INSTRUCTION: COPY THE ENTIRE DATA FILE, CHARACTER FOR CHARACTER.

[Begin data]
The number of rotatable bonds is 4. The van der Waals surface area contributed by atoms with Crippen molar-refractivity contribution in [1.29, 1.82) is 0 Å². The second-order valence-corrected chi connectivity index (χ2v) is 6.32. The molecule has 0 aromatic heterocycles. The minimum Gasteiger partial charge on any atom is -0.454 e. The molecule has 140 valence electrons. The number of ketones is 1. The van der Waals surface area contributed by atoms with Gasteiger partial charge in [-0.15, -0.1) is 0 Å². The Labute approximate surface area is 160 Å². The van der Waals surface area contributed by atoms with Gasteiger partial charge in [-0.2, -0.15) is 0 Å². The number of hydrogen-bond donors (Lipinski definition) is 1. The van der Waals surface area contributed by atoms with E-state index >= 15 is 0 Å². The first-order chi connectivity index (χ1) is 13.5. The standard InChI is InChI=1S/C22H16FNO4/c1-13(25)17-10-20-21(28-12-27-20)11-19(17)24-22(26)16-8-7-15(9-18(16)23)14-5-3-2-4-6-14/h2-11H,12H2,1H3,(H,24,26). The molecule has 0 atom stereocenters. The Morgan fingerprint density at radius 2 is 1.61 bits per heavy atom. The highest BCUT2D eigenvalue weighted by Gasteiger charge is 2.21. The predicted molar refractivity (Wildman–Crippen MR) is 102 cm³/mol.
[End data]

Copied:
The number of rotatable bonds is 4. The van der Waals surface area contributed by atoms with Crippen molar-refractivity contribution in [1.29, 1.82) is 0 Å². The second-order valence-corrected chi connectivity index (χ2v) is 6.32. The molecule has 0 aromatic heterocycles. The minimum Gasteiger partial charge on any atom is -0.454 e. The molecule has 140 valence electrons. The number of ketones is 1. The van der Waals surface area contributed by atoms with Gasteiger partial charge in [-0.15, -0.1) is 0 Å². The Labute approximate surface area is 160 Å². The van der Waals surface area contributed by atoms with Gasteiger partial charge in [-0.2, -0.15) is 0 Å². The number of hydrogen-bond donors (Lipinski definition) is 1. The van der Waals surface area contributed by atoms with E-state index >= 15 is 0 Å². The first-order chi connectivity index (χ1) is 13.5. The standard InChI is InChI=1S/C22H16FNO4/c1-13(25)17-10-20-21(28-12-27-20)11-19(17)24-22(26)16-8-7-15(9-18(16)23)14-5-3-2-4-6-14/h2-11H,12H2,1H3,(H,24,26). The molecule has 0 atom stereocenters. The Morgan fingerprint density at radius 2 is 1.61 bits per heavy atom. The highest BCUT2D eigenvalue weighted by Gasteiger charge is 2.21. The predicted molar refractivity (Wildman–Crippen MR) is 102 cm³/mol.